“We are deeply honored to be recognized as global ‘Company of the Year’,” said Amneal Co-CEO and Co-Chairman Chirag Patel. “This award lets us know we’re doing all the right things to run a successful, growing enterprise while remaining true to our values – dedication to quality across all operations, maintaining our high standards and ethics and total commitment to our customers, partners and employees.”
JAMA study criticizes FDA regulation of supplements for failure to remove banned substances from market
CHICAGO — A JAMA study noted that about two-thirds of dietary supplements recalled by the Food and Drug Administration still contained banned ingredients at least six months after being recalled, according to a study in the journal's October 22/29 issue.
"Action by the FDA has not been completely effective in eliminating all potentially dangerous adulterated supplements from the U.S. marketplace," said Pieter Cohen of Harvard Medical School, who conducted the study. "More aggressive enforcement of the law, changes to the law to increase the FDA's enforcement powers, or both will be required if sales of these products are to be prevented in the future."
“Any time adulterated health products get to consumers or remain on the market after the FDA has determined they are potentially unsafe illustrates a weakness in the enforcement of the nation’s food and drug laws," stated Steve Mister, president and CEO for the Council for Responsible Nutrition. "Responsible manufacturers and marketers of dietary supplements applaud strong enforcement measures by FDA to address illegal products that contain undisclosed, active pharmaceutical ingredients. We have zero tolerance for this problem and welcome not only recalls, but also criminal enforcement against companies that put consumers at risk."
The Natural Products Association also announced its support of FDA’s efforts to crack down on any manufacturer selling adulterated dietary supplements. "Studies like this should remind consumers that it is very important to be wary of promises that sound too good to be true and products which primarily are offered online," observed NPA CEO and executive director Daniel Fabricant. "Unfortunately, there are scam artists whose only motivation is money, not consumer safety, and these are the ones continuing to put consumers at risk.”
According to the study, the FDA recalled 274 dietary supplements between January 2009 and December 2012. Twenty-seven of the 274 recalled supplements (9.9%) met inclusion criteria for the study and were analyzed using the same methods at the FDA's laboratories (e.g., gas chromatography/mass spectrometry). Supplements were purchased an average of 34.3 months (range 8-52 months) after the FDA recall. As many as 74% of supplements were produced by U.S. manufacturers.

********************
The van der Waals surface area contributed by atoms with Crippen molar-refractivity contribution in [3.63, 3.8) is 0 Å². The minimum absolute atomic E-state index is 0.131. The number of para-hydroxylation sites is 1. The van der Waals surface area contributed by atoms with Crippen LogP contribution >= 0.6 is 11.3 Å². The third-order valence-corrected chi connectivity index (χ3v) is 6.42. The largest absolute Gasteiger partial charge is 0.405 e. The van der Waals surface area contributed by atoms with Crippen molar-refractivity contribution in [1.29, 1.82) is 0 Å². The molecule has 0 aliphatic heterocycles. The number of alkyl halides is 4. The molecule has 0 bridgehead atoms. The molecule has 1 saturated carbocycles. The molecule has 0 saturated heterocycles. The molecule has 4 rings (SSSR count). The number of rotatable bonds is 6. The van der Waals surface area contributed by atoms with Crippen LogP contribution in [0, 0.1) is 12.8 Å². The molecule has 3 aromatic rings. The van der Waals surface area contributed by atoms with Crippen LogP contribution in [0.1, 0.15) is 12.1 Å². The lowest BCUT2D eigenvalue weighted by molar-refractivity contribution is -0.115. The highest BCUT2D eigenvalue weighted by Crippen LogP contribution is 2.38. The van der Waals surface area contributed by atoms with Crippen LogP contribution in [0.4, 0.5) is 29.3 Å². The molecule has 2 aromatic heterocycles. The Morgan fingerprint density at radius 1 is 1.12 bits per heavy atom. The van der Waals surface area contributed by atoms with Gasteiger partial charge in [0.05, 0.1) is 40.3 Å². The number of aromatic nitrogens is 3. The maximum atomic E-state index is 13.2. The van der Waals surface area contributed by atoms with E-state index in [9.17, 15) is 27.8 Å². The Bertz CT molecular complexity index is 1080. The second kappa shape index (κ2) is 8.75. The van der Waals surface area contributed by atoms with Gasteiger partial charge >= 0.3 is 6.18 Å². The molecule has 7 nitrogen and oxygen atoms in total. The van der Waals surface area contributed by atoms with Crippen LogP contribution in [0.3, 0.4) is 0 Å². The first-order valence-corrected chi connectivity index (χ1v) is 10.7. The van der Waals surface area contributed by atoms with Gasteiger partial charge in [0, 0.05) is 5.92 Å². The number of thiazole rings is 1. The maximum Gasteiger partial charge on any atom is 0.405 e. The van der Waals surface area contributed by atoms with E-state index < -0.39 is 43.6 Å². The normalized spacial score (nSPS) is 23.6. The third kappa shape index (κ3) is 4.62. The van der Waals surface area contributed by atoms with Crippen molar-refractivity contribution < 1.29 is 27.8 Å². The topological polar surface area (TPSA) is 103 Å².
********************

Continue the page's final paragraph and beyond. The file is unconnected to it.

The researchers found that one or more pharmaceutical adulterant was identified in 66.7% (18 out of 27) of recalled supplements still available for purchase. Supplements remained adulterated in 85% (11/13) of those for sports enhancement, 67% (6/9) for weight loss and 20% (1/5) for sexual enhancement. Of the subset of supplements produced by U.S. manufacturers, 65% (13/20) remained adulterated with banned ingredients.
Turning the research on its head, CRN noted that nine in 10 banned supplements are no longer available for purchase, suggesting that the FDA action is largely successful. "Of the 27 remaining, 18 of the products were identified as containing APIs after being recalled; the other nine had been reformulated. In other words, the FDA’s recall efforts had a more than 93% success rate (256 out of 274)."
"We note also, that once these products were identified by FDA as containing undisclosed APIs, they were recalled under FDA’s ample authority for regulating adulterated drugs — because they are just that, adulterated drugs, regardless of how they were marketed," Mister said. "Increased resources to enforce the nation’s drug laws would more directly address the problem and help reduce the number of unrepentant products to zero. Yet the researchers jump to the recommendation that changes in the law to increase FDA’s powers over dietary supplements are needed, illustrating their call to action is a ‘solution in search of a problem.’"
Banned substances identified in recalled supplements included sibutramine, sibutramine analogs, sildenafil, fluoxetine, phenolphthalein, aromatase inhibitor, and various anabolic steroids.
The FDA initiates class I drug recalls when products have the reasonable possibility of causing serious adverse health consequences or death. Recently, the FDA has used class I drug recalls in an effort to remove dietary supplements adulterated with pharmaceutical ingredients from U.S. markets. According to Cohen, prior research has found that even after FDA recalls, dietary supplements remain available on store shelves.